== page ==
This book is part of a trilogy on critical care neurology published by Oxford University Press. Although some overlap is unavoidable, it stands separately from the others. I have always considered this monograph a serious attempt to fuse a neuroradiology text—adapted to acute neurologic conditions—with an emergency neurology manual, but without compromising academic rigor.
The second edition of Catastrophic Neurologic Disorders in the Emergency Department retains its unique organization with multiple examples of neuroimaging, algorithms, and inserts with background information (boxes). The title changed somewhat because several reviewers in the United Kingdom felt the title Neurologic Catastrophes in the Emergency Department implied a medicolegal book. (Not so!)
A neurologic catastrophe is a major interruption of an otherwise coordinated and functioning central or peripheral nervous system. However, the damage of an evolving catastrophe can be lessened if it can be predicted. Therefore, this new edition has an additional focus on urgent neurologic conditions that could rapidly progress into a catastrophic neurologic disorder.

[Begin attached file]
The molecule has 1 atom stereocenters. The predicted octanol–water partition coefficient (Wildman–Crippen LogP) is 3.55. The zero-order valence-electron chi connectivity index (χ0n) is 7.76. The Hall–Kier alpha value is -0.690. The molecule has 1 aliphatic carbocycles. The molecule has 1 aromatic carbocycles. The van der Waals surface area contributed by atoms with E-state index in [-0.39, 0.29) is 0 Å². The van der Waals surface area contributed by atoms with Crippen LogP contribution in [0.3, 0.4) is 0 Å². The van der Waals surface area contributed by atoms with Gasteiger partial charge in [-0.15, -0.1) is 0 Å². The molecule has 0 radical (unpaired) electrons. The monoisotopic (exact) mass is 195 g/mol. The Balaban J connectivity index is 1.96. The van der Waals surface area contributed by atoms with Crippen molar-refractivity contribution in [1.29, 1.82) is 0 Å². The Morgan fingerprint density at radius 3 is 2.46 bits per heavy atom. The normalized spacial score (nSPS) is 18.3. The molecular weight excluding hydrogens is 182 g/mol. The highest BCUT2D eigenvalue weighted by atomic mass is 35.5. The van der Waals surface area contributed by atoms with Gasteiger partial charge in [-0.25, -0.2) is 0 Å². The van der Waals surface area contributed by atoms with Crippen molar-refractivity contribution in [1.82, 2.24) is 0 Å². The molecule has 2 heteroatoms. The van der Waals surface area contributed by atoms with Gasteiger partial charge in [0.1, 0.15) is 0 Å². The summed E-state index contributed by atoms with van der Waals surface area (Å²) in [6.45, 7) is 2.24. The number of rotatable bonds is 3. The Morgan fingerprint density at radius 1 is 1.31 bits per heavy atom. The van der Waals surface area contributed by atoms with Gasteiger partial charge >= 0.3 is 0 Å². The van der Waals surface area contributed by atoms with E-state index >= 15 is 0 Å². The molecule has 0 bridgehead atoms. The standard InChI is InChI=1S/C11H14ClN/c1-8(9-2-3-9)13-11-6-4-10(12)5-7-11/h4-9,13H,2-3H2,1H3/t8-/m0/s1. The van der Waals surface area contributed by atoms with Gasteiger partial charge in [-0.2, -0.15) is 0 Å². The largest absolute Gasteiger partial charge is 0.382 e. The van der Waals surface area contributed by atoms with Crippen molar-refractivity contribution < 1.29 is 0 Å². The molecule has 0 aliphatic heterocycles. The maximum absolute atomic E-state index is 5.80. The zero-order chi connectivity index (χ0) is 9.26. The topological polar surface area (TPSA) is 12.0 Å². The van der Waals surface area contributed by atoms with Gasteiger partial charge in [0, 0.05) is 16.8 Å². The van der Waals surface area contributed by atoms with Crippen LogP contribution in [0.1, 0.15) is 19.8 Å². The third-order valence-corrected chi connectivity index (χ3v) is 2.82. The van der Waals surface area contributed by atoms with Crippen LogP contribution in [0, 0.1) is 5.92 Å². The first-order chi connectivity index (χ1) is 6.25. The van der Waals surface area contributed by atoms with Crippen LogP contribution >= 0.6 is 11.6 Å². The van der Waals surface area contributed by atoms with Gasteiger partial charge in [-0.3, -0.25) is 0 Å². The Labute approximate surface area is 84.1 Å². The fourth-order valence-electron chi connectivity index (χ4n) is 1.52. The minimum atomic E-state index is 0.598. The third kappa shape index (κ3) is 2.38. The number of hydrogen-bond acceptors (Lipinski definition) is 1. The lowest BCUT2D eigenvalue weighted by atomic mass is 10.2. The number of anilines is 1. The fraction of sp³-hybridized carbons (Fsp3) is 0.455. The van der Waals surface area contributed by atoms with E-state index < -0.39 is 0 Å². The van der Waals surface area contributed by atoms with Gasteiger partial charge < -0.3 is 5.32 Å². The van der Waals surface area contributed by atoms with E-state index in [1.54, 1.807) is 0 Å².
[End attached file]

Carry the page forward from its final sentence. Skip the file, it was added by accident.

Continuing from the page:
The second edition has a wider scope, with eight additional chapters. Seven of these chapters form a new section on the evaluation of presenting symptoms, and their conversational titles echo common requests for urgent consultation. As one would expect, the differential diagnosis of these symptoms is very broad. However, the chapters emphasize the “red flags” that set the priorities and direction of the clinical approach. The chapters are intentionally brief and convey the initial overlapping of thoughts and action. They are intended only to orient readers, and they are directly clinical. The neurologic disorders considered are then discussed in more detail in Parts II and III, to which a chapter on forensic neurology has been added. The rest of the book has the same layout as the first edition, but I have added figures and updated the text wherever necessary. In some areas, due to new observations, I have changed my mind.
I hope the book will continue to serve as a practical guide for neurologists, neurosurgeons, and other physicians who are called upon to manage or evaluate deteriorating patients in the emergency department. I hope it will also benefit emergency physicians who are stationed there.